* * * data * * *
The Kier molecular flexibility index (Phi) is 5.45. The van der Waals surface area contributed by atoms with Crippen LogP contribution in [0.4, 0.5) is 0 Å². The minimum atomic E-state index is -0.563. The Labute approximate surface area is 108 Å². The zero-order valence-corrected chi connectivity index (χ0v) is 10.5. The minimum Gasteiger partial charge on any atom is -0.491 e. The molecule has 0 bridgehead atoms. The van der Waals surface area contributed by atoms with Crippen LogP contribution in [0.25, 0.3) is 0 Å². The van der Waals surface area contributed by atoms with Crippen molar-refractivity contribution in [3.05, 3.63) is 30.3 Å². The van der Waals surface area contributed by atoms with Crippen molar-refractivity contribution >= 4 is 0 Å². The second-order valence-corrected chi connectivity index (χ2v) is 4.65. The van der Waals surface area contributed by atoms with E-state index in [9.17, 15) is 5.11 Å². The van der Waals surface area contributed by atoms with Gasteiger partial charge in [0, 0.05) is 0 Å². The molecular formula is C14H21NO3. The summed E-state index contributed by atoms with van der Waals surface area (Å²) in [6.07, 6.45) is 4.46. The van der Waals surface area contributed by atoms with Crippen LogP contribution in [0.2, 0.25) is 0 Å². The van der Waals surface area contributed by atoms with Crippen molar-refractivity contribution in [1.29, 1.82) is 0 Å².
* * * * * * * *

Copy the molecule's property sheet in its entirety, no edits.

The Kier molecular flexibility index (Phi) is 5.45. The van der Waals surface area contributed by atoms with Crippen LogP contribution in [0.4, 0.5) is 0 Å². The minimum atomic E-state index is -0.563. The Labute approximate surface area is 108 Å². The zero-order valence-corrected chi connectivity index (χ0v) is 10.5. The minimum Gasteiger partial charge on any atom is -0.491 e. The molecule has 0 bridgehead atoms. The van der Waals surface area contributed by atoms with Crippen LogP contribution in [0.25, 0.3) is 0 Å². The van der Waals surface area contributed by atoms with Crippen molar-refractivity contribution in [3.05, 3.63) is 30.3 Å². The van der Waals surface area contributed by atoms with Crippen molar-refractivity contribution >= 4 is 0 Å². The second-order valence-corrected chi connectivity index (χ2v) is 4.65. The van der Waals surface area contributed by atoms with E-state index in [9.17, 15) is 5.11 Å². The van der Waals surface area contributed by atoms with Gasteiger partial charge in [0, 0.05) is 0 Å². The molecular formula is C14H21NO3. The summed E-state index contributed by atoms with van der Waals surface area (Å²) in [6.07, 6.45) is 4.46. The van der Waals surface area contributed by atoms with Crippen LogP contribution in [0.2, 0.25) is 0 Å². The van der Waals surface area contributed by atoms with Crippen molar-refractivity contribution in [1.29, 1.82) is 0 Å².